1-8: Peanuts, tree nuts, milk, egg, soy, wheat, coconut, and sesame. Before you reach for those Christmas cookies, make sure to carefully check the ingredients. Food allergens you're vigilant about at home may appear in meals and snacks at school and at the homes of friends and family. Offending ingredients like nuts, dairy, eggs, soy, wheat, coconut and sesame can sneak into cookies (a frequent culprit for accidental exposures) and casseroles. Dips and sauces can harbor any and all of these allergens. Pre-based turkeys may include dairy, soy and wheat as ingredients.
9. Seafood. The feast of the seven fishes is a wonderful holiday tradition, but if you have a child with seafood allergies, you'll want to call as far ahead as possible to let the host know about your child's diet needs.
In general, when planning holiday visits, it's a good idea to review menus with the host. You can also offer to bring a safe dish for your child and suggest that the host and any guests who are bringing food provide an ingredient card for their dishes, so guests with allergies can more safely participate in the fun. Provide the host with information about cross contact and contamination. Cooking for someone with food allergies requires not only avoidance of the allergenic foods in certain dishes, but also the need for frequent washing of hands, prep, and eating areas. Separate serving utensils should be used to prevent accidental exposures.
Friends and extended family who are not a child's primary caregivers may be unaware of or even skeptical about a child's allergy. This may be especially true of older relatives –food allergies were far less prevalent and severe in decades past than they are now. On the way to holiday visits, take a moment while en route to remind your child about safe and unsafe foods. Make sure they check in with you before eating, even if an extended family member or friend offers food and says it's ok. If your child is old enough, review their allergy action plan with them.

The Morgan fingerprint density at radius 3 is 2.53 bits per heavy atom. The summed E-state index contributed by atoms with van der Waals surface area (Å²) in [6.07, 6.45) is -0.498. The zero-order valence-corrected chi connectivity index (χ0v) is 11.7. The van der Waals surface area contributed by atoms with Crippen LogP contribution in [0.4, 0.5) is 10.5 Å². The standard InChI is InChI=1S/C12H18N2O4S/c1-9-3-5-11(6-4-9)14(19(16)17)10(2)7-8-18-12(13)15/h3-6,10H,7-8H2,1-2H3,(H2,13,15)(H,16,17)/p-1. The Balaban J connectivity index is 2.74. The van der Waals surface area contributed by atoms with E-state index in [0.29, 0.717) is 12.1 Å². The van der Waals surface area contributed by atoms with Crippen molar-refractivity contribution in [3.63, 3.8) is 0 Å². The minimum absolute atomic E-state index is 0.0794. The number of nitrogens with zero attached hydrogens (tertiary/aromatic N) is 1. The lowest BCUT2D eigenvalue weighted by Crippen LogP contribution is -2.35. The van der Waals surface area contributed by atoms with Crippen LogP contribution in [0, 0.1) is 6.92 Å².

Make sure children with allergies eat before attending a party. With something in their bellies, they won't be as bothered about restrictions or tempted by food they wouldn't normally try. Bring something along that your child can safely eat and always have two doses of autoinjectable epinephrine immediately available, if this has been prescribed.
10. Mold. A lot of people think they're allergic to Christmas tree pollen, when really, they might be reacting to mold spores. If your child is mold-allergic, consider an artificial tree. If you are planning to bring a real tree into your home, it might help to allow the tree to dry in the garage for a week and then shake the tree off to dispel mold spores prior to bringing it into the home. Although not technically an allergy, the fragrance from real trees can sometimes cause symptoms for children with asthma due to irritation.
11. Furry animals. Whether you're visiting or hosting, or Santa Claus leaves a new puppy under the tree, pet dander can be a cause of bothersome allergic reactions. Because animal dander travels in the air and on people, pets can cause allergy and asthma symptoms even without direct contact.
12. Dust mites. Dust can be a problem in homes where dust mite precautions may not be practiced as they are in an allergic household. It's also possible to stir up dust mites when taking decorations out of storage. If your child is spending the night away from home, it's a good idea to bring their own pillow.
Always carry your child's allergy and asthma medications along when you go visiting. If you know in advance that the home contains an environmental allergen that may trigger your child's nose or eye allergy, asthma, or eczema symptoms, it may be helpful to give them a non-sedating antihistamine about an hour prior to arrival.
With thoughtful advance planning, your child with allergies will be able to enjoy merry holiday outings that are free of bothersome allergic symptoms.